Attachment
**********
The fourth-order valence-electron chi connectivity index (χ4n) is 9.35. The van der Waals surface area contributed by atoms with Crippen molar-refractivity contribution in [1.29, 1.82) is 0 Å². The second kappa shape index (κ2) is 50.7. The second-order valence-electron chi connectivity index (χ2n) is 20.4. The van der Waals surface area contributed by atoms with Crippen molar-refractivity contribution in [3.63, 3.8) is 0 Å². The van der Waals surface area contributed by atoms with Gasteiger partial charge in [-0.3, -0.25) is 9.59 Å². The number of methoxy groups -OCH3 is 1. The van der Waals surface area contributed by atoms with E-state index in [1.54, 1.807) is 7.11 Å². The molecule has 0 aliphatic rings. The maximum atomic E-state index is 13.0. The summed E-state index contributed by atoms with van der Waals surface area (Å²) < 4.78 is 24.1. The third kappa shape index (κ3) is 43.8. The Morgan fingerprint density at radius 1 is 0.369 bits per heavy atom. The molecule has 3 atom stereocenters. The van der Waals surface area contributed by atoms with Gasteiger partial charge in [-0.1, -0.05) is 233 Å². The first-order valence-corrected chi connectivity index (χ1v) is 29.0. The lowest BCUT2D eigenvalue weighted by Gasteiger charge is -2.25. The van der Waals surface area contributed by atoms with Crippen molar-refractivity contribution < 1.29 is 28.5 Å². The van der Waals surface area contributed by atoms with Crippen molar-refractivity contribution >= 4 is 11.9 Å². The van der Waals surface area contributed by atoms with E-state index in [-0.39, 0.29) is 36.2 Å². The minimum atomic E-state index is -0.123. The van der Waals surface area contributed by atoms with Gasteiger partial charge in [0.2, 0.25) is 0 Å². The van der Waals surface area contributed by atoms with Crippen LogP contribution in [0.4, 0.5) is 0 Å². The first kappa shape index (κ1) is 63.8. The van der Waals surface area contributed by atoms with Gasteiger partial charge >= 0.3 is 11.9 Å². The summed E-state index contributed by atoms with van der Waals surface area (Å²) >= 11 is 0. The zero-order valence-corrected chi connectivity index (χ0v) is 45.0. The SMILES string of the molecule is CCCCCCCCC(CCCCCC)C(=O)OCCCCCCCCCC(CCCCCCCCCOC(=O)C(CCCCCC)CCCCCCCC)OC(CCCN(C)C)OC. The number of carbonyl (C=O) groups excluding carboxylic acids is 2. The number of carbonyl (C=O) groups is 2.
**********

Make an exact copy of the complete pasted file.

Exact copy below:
The fourth-order valence-electron chi connectivity index (χ4n) is 9.35. The van der Waals surface area contributed by atoms with Crippen molar-refractivity contribution in [1.29, 1.82) is 0 Å². The second kappa shape index (κ2) is 50.7. The second-order valence-electron chi connectivity index (χ2n) is 20.4. The van der Waals surface area contributed by atoms with Crippen molar-refractivity contribution in [3.63, 3.8) is 0 Å². The van der Waals surface area contributed by atoms with Gasteiger partial charge in [-0.3, -0.25) is 9.59 Å². The number of methoxy groups -OCH3 is 1. The van der Waals surface area contributed by atoms with E-state index in [1.54, 1.807) is 7.11 Å². The molecule has 0 aliphatic rings. The maximum atomic E-state index is 13.0. The summed E-state index contributed by atoms with van der Waals surface area (Å²) < 4.78 is 24.1. The third kappa shape index (κ3) is 43.8. The Morgan fingerprint density at radius 1 is 0.369 bits per heavy atom. The molecule has 3 atom stereocenters. The van der Waals surface area contributed by atoms with Gasteiger partial charge in [-0.1, -0.05) is 233 Å². The first-order valence-corrected chi connectivity index (χ1v) is 29.0. The lowest BCUT2D eigenvalue weighted by Gasteiger charge is -2.25. The van der Waals surface area contributed by atoms with Crippen molar-refractivity contribution < 1.29 is 28.5 Å². The van der Waals surface area contributed by atoms with Crippen molar-refractivity contribution >= 4 is 11.9 Å². The van der Waals surface area contributed by atoms with E-state index in [-0.39, 0.29) is 36.2 Å². The minimum atomic E-state index is -0.123. The van der Waals surface area contributed by atoms with Gasteiger partial charge in [0.2, 0.25) is 0 Å². The van der Waals surface area contributed by atoms with Crippen LogP contribution in [0.4, 0.5) is 0 Å². The first kappa shape index (κ1) is 63.8. The van der Waals surface area contributed by atoms with Gasteiger partial charge >= 0.3 is 11.9 Å². The summed E-state index contributed by atoms with van der Waals surface area (Å²) >= 11 is 0. The zero-order valence-corrected chi connectivity index (χ0v) is 45.0. The SMILES string of the molecule is CCCCCCCCC(CCCCCC)C(=O)OCCCCCCCCCC(CCCCCCCCCOC(=O)C(CCCCCC)CCCCCCCC)OC(CCCN(C)C)OC. The number of carbonyl (C=O) groups excluding carboxylic acids is 2. The number of carbonyl (C=O) groups is 2.